Case Study



BitPay is a payment service provider for cryptocurrency that enables the acceptance of cryptocurrency payments on websites and applications. 

Their history so far is impressive:

  • BitPay was founded in May 2011 by Tony Gallippi and Stephen Pair.
  • In 2011, BitPay became the first company to provide a Bitcoin payment processing service.
  • In September 2013, BitPay raised $2 million in seed funding from investors including Founders Fund, Felicis Ventures, and Shakil Khan.
  • BitPay expanded its services internationally in 2013, enabling merchants worldwide to accept Bitcoin payments.
  • In May 2014, BitPay announced a partnership with Newegg, an online retailer, allowing customers to pay with Bitcoin.
  • In 2014, BitPay raised $30 million in a funding round led by Index Ventures, bringing the total funding to $32.7 million.
  • BitPay launched a prepaid Visa debit card in May 2016, allowing users to load funds onto the card using Bitcoin and spend them at Visa-accepting merchants.
  • In 2018, BitPay started supporting additional cryptocurrencies, including Bitcoin Cash (BCH) and stablecoins like USD Coin (USDC) and Gemini Dollar (GUSD).
  • BitPay reached a milestone of $1 billion in transactions processed in 2018.
  • In 2019, BitPay integrated with major e-commerce platforms like Shopify and WooCommerce, making it easier for merchants to accept Bitcoin payments.
  • In 2020, BitPay introduced support for cryptocurrency payments through Apple Pay and Google Pay.
  • In January 2021, BitPay announced a partnership with PayPal, allowing PayPal users to buy and sell Bitcoin and other cryptocurrencies through BitPay's platform.
  • BitPay continues to be a leading cryptocurrency payment processor, providing services to merchants and individuals globally.

BitPay approached SUMO Heavy in 2022 to perform a Weigh-In for their SDKs, during which we performed a full analysis of these SDKs and recommended a structured path forward to create a more engaging developer ecosystem.

Managing SDKs

An SDK, or software development kit, is a collection of software development tools provided by hardware and software vendors that developers can use to create applications. The BitPay SDKs were always available on GitHub, but we noticed they were missing a few key components:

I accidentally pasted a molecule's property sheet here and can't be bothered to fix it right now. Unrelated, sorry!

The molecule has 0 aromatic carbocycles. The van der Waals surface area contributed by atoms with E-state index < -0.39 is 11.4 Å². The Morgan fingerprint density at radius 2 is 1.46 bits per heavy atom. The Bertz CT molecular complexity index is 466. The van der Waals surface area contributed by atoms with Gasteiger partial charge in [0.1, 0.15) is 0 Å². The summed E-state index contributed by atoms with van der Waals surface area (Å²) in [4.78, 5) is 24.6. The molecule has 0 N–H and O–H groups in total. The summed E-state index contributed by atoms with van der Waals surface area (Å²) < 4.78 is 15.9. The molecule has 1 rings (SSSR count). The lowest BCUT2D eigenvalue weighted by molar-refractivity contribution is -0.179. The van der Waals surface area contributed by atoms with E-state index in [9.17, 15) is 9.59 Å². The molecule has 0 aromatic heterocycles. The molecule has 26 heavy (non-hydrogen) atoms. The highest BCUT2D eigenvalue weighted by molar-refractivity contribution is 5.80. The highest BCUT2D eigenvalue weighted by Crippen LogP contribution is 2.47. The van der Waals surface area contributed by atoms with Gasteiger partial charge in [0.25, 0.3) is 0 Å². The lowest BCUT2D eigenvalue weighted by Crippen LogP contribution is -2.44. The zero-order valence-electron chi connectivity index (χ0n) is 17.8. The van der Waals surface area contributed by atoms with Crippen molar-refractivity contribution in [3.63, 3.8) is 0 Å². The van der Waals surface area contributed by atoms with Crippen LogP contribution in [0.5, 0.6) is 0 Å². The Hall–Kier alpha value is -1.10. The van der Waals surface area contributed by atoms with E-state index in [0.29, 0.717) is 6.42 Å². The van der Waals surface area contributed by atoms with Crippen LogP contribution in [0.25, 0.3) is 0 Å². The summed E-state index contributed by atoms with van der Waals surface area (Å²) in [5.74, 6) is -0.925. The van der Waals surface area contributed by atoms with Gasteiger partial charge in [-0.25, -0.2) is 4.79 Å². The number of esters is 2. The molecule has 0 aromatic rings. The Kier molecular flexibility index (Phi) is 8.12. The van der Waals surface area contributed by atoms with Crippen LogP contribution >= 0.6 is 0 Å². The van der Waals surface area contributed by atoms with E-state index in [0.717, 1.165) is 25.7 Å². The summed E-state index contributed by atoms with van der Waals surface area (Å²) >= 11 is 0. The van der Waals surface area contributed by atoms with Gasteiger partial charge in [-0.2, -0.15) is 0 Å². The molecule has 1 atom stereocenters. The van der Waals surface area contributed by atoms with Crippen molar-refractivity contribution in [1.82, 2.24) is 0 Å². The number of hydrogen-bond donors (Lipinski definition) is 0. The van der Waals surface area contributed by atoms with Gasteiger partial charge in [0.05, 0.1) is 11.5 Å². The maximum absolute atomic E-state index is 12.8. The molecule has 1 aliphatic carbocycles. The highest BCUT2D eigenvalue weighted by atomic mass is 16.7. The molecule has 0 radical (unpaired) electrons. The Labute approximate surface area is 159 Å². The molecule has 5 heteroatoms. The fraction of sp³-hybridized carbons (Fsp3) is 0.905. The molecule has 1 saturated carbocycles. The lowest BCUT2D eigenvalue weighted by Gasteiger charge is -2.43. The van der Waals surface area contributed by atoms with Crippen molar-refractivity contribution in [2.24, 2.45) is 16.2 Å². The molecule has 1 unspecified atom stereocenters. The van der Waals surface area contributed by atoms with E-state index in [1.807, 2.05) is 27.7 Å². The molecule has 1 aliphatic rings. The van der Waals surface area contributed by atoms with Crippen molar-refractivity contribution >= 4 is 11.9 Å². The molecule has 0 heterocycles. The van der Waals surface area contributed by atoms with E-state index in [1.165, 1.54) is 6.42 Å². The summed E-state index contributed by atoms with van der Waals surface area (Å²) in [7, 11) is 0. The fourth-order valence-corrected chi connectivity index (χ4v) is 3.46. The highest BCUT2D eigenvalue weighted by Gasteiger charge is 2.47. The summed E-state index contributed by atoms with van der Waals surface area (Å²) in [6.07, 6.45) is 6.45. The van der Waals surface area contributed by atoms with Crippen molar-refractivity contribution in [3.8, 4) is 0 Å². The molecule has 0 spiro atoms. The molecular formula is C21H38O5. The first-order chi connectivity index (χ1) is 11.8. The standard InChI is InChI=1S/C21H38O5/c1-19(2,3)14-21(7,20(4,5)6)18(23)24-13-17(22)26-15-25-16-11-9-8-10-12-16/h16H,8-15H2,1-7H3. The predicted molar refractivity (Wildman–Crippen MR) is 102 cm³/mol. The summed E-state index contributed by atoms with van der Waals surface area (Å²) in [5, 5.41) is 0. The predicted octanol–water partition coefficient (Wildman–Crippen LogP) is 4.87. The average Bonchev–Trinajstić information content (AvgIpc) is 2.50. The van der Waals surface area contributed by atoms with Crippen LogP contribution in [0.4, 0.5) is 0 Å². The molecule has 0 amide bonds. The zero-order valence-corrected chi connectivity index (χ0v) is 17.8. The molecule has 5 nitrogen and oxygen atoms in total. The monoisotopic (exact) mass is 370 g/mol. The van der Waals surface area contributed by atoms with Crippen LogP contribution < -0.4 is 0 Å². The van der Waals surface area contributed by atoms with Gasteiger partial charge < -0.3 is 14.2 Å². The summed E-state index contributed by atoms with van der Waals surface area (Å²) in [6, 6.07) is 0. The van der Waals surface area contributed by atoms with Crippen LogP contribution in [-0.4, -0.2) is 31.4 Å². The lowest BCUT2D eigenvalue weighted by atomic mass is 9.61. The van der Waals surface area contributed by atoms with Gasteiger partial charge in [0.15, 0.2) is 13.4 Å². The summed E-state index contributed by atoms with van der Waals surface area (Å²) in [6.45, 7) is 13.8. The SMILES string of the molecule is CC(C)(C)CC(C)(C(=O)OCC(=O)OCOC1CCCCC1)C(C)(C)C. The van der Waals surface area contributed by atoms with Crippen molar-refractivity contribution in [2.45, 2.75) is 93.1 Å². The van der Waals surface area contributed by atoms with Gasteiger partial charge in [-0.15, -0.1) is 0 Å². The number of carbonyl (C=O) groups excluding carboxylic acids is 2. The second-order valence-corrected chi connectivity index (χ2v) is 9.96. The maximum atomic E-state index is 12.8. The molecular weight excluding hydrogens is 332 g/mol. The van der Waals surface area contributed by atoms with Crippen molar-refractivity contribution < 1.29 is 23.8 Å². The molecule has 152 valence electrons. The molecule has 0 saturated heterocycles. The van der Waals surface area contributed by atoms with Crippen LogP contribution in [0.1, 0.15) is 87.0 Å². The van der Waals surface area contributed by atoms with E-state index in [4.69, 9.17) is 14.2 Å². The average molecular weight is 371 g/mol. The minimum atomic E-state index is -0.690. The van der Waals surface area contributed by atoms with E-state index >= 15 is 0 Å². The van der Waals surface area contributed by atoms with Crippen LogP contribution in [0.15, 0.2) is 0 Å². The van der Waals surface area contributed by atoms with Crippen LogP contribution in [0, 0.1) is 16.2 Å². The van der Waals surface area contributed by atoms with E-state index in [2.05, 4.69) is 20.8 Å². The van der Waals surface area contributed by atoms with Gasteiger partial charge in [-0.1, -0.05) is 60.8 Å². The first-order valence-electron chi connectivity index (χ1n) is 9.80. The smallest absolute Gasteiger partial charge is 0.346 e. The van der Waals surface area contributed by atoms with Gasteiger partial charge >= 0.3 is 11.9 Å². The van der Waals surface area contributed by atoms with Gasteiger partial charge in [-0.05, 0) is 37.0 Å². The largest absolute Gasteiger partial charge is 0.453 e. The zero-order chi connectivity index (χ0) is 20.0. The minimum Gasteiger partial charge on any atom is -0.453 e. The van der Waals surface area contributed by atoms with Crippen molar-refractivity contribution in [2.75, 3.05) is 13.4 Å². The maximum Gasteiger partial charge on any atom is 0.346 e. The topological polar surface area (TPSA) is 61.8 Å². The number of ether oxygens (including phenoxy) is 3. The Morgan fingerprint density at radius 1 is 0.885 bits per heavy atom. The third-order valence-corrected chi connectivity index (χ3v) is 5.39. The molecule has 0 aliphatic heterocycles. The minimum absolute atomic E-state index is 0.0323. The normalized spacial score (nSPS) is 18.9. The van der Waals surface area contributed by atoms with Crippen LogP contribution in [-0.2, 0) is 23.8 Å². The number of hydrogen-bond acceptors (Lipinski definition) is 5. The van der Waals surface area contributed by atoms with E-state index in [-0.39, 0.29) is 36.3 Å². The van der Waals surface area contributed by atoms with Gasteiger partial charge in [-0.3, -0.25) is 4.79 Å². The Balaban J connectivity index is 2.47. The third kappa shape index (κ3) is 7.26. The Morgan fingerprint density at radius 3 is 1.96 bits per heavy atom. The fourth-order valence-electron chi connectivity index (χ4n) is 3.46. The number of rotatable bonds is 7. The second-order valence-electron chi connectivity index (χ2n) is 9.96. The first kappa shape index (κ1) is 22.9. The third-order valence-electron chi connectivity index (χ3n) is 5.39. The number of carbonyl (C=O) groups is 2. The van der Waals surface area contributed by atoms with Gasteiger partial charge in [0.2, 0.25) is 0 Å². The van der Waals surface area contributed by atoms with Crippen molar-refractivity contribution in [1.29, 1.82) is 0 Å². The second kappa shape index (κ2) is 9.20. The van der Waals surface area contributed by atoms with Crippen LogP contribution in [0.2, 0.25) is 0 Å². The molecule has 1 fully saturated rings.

• Automated testing
  • CI pipelines
  • Language and platform best practices
  • Documentation
  • Formalized version support
  • Unification of signed and unsigned SDKs

These created a starting point for us to jump in and begin updating the client SDKs. We first started with automated testing for the Java and PHP clients, which would set the stage for introducing stability. This also exposed a few long-standing bugs that are now covered by the unit and integration tests.

Next, we introduced CI pipelines to run the tests on all commits for all forks, as well as in pull requests. This allowed us to move on to the next step: language and platform best practices.

Generally, languages will have guidelines to follow to make your code consistent, testable, and familiar. An excellent example of this is PSR-12 for PHP. In this case, the pipeline will run PHP CodeSniffer to ensure the code is consistent across the entire SDK. This will make it easier for contributors to know how to write their code.

After implementing automated tests, we started to move into documentation, which we'll discuss more in-depth in this case study.

The last two pieces are important. Formalized version support ensures that we encourage implementers of the SDKs to keep up with the support schedule of their language and framework. For example, technologies older than Java 8, Node.js 14.x, PHP 8.0 are not supported because their official versions aren't. This also helps BitPay avoid becoming stuck supporting unsupported language versions, which may have vulnerabilities or will inevitably become more challenging to manage with time.